Soil biota in boreal urban greenspace : Responses to plant type and age

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Francini , G , Hui , N , Jumpponen , A , Kotze , D J , Romantschuk , M , Allen , J A & Setala , H 2018 , ' Soil biota in boreal urban greenspace : Responses to plant type and age ' , Soil Biology & Biochemistry , vol. 118 , pp. 145-155 .

Title: Soil biota in boreal urban greenspace : Responses to plant type and age
Author: Francini, G.; Hui, N.; Jumpponen, A.; Kotze, D. J.; Romantschuk, M.; Allen, J. A.; Setala, H.
Contributor organization: Ecosystems and Environment Research Programme
Urban Ecosystems
Helsinki Institute of Sustainability Science (HELSUS)
Martin Romantschuk / Principal Investigator
Environmental Sciences
Doctoral Programme in Interdisciplinary Environmental Sciences
Heikki Setälä / Principal Investigator
Date: 2018-03
Language: eng
Number of pages: 11
Belongs to series: Soil Biology & Biochemistry
ISSN: 0038-0717
Abstract: Plant functional type influences the abundance and distribution of soil biota. With time, as root systems develop, such effects become more apparent. The relationship of plant type and time with the structure and abundance of soil microbial and invertebrate communities has been widely investigated in a variety of systems. However, much less is known about long-term soil community dynamics within the context of urban environments. In this study, we investigated how soil microbes, nematodes and earthworms respond to different plant functional types (lawns only and lawns with deciduous or evergreen trees) and park age in 41 urban parks in southern Finland. As non-urban controls we included deciduous and evergreen trees in 5 forest sites. We expected that microbial biomass and the relative abundance of fungi over bacteria would increase with time. We also expected major differences in soil microbial and nematode communities depending on vegetation: we hypothesized that i) the presence of trees, and evergreens in particular, would support a greater abundance of fungi and fungal-feeding nematodes over bacteria and bacterial-feeding nematodes and ii) the fungi to bacteria ratio would be lowest in lawns, with deciduous trees showing intermediate values. In contrast to our predictions, we showed that old deciduous trees, rather than evergreens, supported the highest fungal abundances and fungal-feeding nematodes in the soil. Consistent with our predictions, microbial biomass in urban park soils tended to increase with time, whereas - in contrast to our hypotheses - fungal-feeding nematode abundance declined. Even in the oldest parks included in the current study, microbial biomass estimates never approximated those in the minimally managed natural forests, where biomass estimates were three times higher. Anecic earthworm abundance also increased with time in urban parks, whereas abundances of fungal-feeding, plant-feeding and omnivorous nematodes, as well as those of epigeic and endogeic earthworms remained constant with time and without any distinct differences between urban parks and the control forests. Our findings highlight that although urban park soils harbor diverse soil communities and considerable microbial biomass, they are distinct from adjacent natural sites in community composition and biomass.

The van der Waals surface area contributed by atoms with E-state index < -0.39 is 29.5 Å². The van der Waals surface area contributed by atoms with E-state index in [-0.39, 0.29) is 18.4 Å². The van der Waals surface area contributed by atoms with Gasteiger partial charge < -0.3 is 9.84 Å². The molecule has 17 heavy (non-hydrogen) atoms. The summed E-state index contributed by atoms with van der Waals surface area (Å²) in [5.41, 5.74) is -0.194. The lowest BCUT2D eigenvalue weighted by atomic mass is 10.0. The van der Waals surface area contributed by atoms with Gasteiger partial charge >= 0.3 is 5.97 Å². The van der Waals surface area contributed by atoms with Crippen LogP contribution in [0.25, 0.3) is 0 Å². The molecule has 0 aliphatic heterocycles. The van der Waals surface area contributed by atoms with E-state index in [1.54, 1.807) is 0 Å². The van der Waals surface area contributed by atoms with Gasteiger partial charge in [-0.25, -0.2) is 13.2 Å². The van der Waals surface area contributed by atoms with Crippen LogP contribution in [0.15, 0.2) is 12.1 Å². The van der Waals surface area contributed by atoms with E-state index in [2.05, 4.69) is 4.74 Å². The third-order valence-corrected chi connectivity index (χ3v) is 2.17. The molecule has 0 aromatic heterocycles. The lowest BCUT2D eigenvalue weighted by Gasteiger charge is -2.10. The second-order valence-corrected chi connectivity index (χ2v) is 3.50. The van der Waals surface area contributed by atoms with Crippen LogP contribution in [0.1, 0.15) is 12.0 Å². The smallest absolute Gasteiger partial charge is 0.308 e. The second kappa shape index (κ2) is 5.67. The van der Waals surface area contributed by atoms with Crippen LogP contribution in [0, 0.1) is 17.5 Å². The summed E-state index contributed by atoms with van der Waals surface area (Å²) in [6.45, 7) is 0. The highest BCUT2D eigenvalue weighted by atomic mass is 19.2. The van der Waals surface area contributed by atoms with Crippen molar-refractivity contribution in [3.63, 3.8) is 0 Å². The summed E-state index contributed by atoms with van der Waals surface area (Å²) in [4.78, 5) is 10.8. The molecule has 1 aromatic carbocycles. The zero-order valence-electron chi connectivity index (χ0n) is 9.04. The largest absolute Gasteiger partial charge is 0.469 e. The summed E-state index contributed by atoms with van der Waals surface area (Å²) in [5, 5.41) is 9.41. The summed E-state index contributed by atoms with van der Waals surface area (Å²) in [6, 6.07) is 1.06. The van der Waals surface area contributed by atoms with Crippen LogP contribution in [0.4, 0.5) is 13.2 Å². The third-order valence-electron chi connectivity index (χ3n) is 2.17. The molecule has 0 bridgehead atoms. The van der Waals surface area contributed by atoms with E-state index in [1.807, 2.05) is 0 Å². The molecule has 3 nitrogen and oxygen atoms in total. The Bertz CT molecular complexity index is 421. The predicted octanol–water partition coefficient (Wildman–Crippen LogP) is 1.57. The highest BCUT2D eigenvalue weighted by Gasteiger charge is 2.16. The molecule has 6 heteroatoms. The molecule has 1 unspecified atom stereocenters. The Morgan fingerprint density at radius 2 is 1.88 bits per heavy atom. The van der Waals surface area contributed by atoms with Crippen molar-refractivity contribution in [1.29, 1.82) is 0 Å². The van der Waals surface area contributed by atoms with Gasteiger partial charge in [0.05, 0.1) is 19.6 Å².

Subject: Microbial biomass (PLFA)
Urban greenspace
1181 Ecology, evolutionary biology
Peer reviewed: Yes
Rights: cc_by_nc_nd
Usage restriction: openAccess
Self-archived version: acceptedVersion

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